Brian Darling

Since the Clinton Administration, the federal government has also funded the Community Oriented Policing Services (COPS) hiring grant program. It funnels billions of federal tax dollars to state and local police departments—as well as park police, college police and other law enforcement agencies.

Unfortunately, exhaustive research by The Heritage Foundation’s David Muhlhausen has demonstrated that COPS is completely " ineffective at reducing crime. ." President Obama’s “stimulus” program encouraging state and local governments to take on additional temporary police officers is even less intelligently designed. It’s a classic example of squandering federal dollars on functions that are none of DC’s business to begin with.

The federal government, already too large, with spending far above the post World War II norm. On May 31, 2012, Alison Fraser of Heritage testified to the House Budget Committee that “today, federal spending is at about 23 percent of [Gross Domestic Product], and debt held by the public is approximately 70 percent. When compared to the historical, post–World War II average of approximately 20 percent of GDP for federal spending and 44 percent for debt held by the public, this growth alone would be cause for concern.”

James Pethokoukis of AEI estimates that, under President Obama, federal spending totalled 25.2% of GDP in 2009, 24.1% of GDP in 2010, 24.1% of GDP in 2011, and 24.3% (estimates by the White House ) this year. And much of that spending is with borrowed dollars. Our national debt now stands at $15.8 trillion , up from $10.6 when Obama took office. The federal government simply does not have the money to bail out profligate states or municipalities.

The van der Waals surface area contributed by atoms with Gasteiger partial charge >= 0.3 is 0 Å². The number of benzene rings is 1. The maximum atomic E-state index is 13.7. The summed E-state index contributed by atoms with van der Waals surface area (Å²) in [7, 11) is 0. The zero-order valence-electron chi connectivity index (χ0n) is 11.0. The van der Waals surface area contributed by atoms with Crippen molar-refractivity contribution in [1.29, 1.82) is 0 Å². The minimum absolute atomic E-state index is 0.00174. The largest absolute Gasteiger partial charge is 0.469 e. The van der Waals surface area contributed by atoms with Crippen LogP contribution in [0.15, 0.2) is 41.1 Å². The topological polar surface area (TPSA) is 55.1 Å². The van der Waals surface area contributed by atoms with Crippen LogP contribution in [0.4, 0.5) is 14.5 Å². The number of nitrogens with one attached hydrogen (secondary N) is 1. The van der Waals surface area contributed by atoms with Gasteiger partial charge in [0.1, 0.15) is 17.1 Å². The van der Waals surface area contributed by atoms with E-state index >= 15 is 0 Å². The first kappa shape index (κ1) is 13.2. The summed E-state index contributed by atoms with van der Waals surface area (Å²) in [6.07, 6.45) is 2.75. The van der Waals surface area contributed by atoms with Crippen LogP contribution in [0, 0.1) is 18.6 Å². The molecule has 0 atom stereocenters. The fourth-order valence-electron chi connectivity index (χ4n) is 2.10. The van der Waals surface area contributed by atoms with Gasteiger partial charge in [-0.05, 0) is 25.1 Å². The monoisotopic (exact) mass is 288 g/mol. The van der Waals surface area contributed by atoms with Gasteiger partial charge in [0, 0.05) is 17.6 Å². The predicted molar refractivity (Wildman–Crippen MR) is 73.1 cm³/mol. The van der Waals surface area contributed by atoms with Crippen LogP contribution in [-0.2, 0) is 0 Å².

The Constitution is clear. The states are the repository of police powers. State and local employees should not be supported by federal funds for constitutional as well as fiscal reasons. Yes, federal funds have flowed to state and local governments to hire firefighters, teachers, and police. But that doesn’t make the practice prudent or proper.

Bail out shortfalls in state and local treasuries is not a core function of the federal government. It is but an example of the central government is infringing on the traditional domain of the states.


Brian Darling

Brian Darling is a Senior Fellow in Government Studies at the Heritage Foundation. Follow him on Twitter @BrianHDarling